Praying Indian history preserved by tribal chief
More than 300 years have passed since the Rev. John Eliot, pastor of the First Church in Roxbury, translated the Bible into the language of the Massachusett tribe and taught scripture to Native Americans living in “Praying Indian” settlements scattered on the fringes of the young colony.
When warfare broke out between colonists and tribes threatened by encroachments on their land, the Praying Indians supported their Christian brethren. That didn’t save them in the last gasps of the bloody King Philip’s War from being rounded up and sent to an internment camp on wind-swept Deer Island in Boston Harbor, with little food or fuel to sustain them during the bitter cold winter of 1675.
Their ranks decimated, the survivors returned with the help of Eliot, “The Apostle to the Indians,” to live in their villages, with the largest settlement located in Natick.
In spite of their treatment, Praying Indians continued to support the colonists. The first martyr to American liberty was Crispus Attucks, the son of a Natick Praying Indian mother and a free black man, who fell to British musket fire at the Boston Massacre in 1770. More than 20 Natick Praying Indians served under the command of George Washington in the Revolutionary War.
Every year, Natick Praying Indians participate in the annual Faneuil Hall commemoration of the Boston Massacre by the Boston Equal Rights League, the civil rights organization founded by pioneering black journalist William Monroe Trotter.
Naticksqw, the hereditary chief or sachem of the Natick Praying Indians, brings singers and drummers from her 60-member tribe to the March 5 ceremony to honor Attucks and the link to Boston’s African American community. “Our peoples are joined by suffering but also by hope,” said Chief Caring Hands. “We need to preserve the links that tie us together.”
More than history joins the Native American and black communities. Intermarriage between Indians and African Americans was common over the centuries. Some, like Naticksqw, have Portuguese and other European forebears as well as the blood of Africa flowing in their veins.
The chief, a 60-year-old grandmother with an unlined face and an unruffled bearing, lives in Stoughton, or, as she calls it, Ponkapoag, one of the original 14 Praying Indian settlements. She cares for the spiritual and physical needs of her tribe, who live throughout the Boston area, and speaks frequently to school and civic groups to teach the hidden and living history of Native Americans.
While many U.S. tribes receive assistance from the federal government, the Natick Praying Indians have not sought federal recognition nor do they plan to. “We don’t need it,” she says. “We know who we are.”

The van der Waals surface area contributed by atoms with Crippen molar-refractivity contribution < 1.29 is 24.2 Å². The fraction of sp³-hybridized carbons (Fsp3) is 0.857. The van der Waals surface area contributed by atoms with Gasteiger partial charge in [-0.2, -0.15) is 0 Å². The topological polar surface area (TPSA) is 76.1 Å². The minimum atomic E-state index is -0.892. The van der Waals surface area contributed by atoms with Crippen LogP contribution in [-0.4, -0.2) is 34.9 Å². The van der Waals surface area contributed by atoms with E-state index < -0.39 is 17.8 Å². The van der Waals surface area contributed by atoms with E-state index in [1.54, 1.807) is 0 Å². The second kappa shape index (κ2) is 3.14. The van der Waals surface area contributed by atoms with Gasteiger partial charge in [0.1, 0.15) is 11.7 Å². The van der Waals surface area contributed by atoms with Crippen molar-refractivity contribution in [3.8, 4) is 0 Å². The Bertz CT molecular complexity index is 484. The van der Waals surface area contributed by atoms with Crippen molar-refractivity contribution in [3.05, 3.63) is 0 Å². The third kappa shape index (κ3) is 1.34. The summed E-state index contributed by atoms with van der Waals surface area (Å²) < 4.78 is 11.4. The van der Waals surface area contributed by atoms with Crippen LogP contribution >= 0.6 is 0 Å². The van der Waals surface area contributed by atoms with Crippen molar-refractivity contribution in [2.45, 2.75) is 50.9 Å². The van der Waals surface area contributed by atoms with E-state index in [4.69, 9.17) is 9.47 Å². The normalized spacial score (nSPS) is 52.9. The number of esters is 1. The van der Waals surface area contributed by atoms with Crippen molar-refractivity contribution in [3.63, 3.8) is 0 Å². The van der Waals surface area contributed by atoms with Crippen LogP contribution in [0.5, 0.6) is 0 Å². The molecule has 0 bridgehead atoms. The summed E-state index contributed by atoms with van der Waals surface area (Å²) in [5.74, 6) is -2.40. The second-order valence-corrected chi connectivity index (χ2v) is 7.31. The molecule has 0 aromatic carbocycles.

The Mashpee and Aquinnah Wampanoag tribes of Massachusetts both won federal recognition after decades of battling Washington bureaucracy. While receiving federal benefits, they are also involved in strategies to receive casino licenses, which Naticksqw says doesn’t interest her tribe. “As a Praying Indian following the tenets of Yeshua of Nazareth, there is no room for a casino because we believe it violates His teachings,” says the chief, fingering a crucifix around her neck.
“I’m not saying it’s wrong for traditional tribes to go after casinos. They have found the buffalo that cannot be shot from the train and I have to honor my brothers and sister.”
Competing claims over the true heirs of the legacy of the Praying Indians have caused tensions at times between Naticksqw’s tribe and the Wampanoags on the Cape and Martha’s Vineyard, but the most visible controversy involving Chief Caring Hands came in the 2007 fight over the Natick Public Schools’ “Redmen” mascot.
In a dramatic public address before the Natick School Committee, she implored the town to abandon the mascot, describing how it offended descendants of those the town thought it honored with the symbol of the fighting chief. In spite of objections that such a move would be an unnecessary surrender to political correctness, her moving personal story carried the day. The school board voted 4-3 to retire the Redmen. The town teams now take to the field as the Red and the Blue.
“I simply stood up and told the truth,” she said. “They listened.”
Events coming up this month provide an unusual opportunity to learn more about the history and the living culture of the Natick Praying Indians.
“Song on the Wind,” a musical drama marking the 375th anniversary of Concord’s founding, covers the first 50 years of the town’s history, with a focus on contacts between the pioneering settlers and the Praying Indians who welcomed them. The musical runs from Sept. 10 to Sept. 19 at the Emerson Umbrella for the Arts theater in Concord.
The chief calls the musical narrative, the result of careful research of the history of cooperation and conflict between settlers and natives, “a story held mute too long.”
On Sept. 25 and Sept. 26, the Natick Praying Indians will hold their annual powwow at Cochituate State Park on the Natick/Wayland line from noon to 5 p.m. Events will include storytelling, dancing, drumming and face-painting. Native vendors will offer food and crafts to visitors during the free admission weekend.
The sachem will be signing copies of her recently published book during the powwow. “The Words of the Father” serves as both a warning of the misdirection of modern life and a personal reflection on the lessons of nature and God’s word.
For more information about the Natick Praying Indians, visit www.natickprayingindians.org.